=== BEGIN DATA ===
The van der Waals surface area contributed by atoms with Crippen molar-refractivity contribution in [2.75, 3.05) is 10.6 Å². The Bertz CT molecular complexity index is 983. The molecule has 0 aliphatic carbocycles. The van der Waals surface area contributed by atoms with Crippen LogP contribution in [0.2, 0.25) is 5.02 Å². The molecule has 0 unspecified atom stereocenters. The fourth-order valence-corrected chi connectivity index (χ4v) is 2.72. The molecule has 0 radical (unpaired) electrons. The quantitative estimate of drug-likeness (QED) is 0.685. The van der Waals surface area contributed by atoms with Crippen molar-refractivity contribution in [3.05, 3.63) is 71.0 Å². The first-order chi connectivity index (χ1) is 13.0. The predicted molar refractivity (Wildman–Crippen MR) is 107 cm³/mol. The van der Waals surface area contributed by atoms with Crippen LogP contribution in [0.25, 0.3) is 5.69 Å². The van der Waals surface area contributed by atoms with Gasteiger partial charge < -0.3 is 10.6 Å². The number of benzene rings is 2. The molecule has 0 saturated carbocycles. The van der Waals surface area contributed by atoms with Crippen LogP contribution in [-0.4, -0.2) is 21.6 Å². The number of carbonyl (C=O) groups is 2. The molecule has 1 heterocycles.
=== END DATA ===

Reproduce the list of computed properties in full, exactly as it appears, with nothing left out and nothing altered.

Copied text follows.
The van der Waals surface area contributed by atoms with Crippen molar-refractivity contribution in [2.75, 3.05) is 10.6 Å². The Bertz CT molecular complexity index is 983. The molecule has 0 aliphatic carbocycles. The van der Waals surface area contributed by atoms with Crippen LogP contribution in [0.2, 0.25) is 5.02 Å². The molecule has 0 unspecified atom stereocenters. The fourth-order valence-corrected chi connectivity index (χ4v) is 2.72. The molecule has 0 radical (unpaired) electrons. The quantitative estimate of drug-likeness (QED) is 0.685. The van der Waals surface area contributed by atoms with Crippen molar-refractivity contribution in [3.05, 3.63) is 71.0 Å². The first-order chi connectivity index (χ1) is 13.0. The predicted molar refractivity (Wildman–Crippen MR) is 107 cm³/mol. The van der Waals surface area contributed by atoms with Crippen LogP contribution in [0.25, 0.3) is 5.69 Å². The van der Waals surface area contributed by atoms with Gasteiger partial charge < -0.3 is 10.6 Å². The number of benzene rings is 2. The molecule has 0 saturated carbocycles. The van der Waals surface area contributed by atoms with Crippen LogP contribution in [-0.4, -0.2) is 21.6 Å². The number of carbonyl (C=O) groups is 2. The molecule has 1 heterocycles.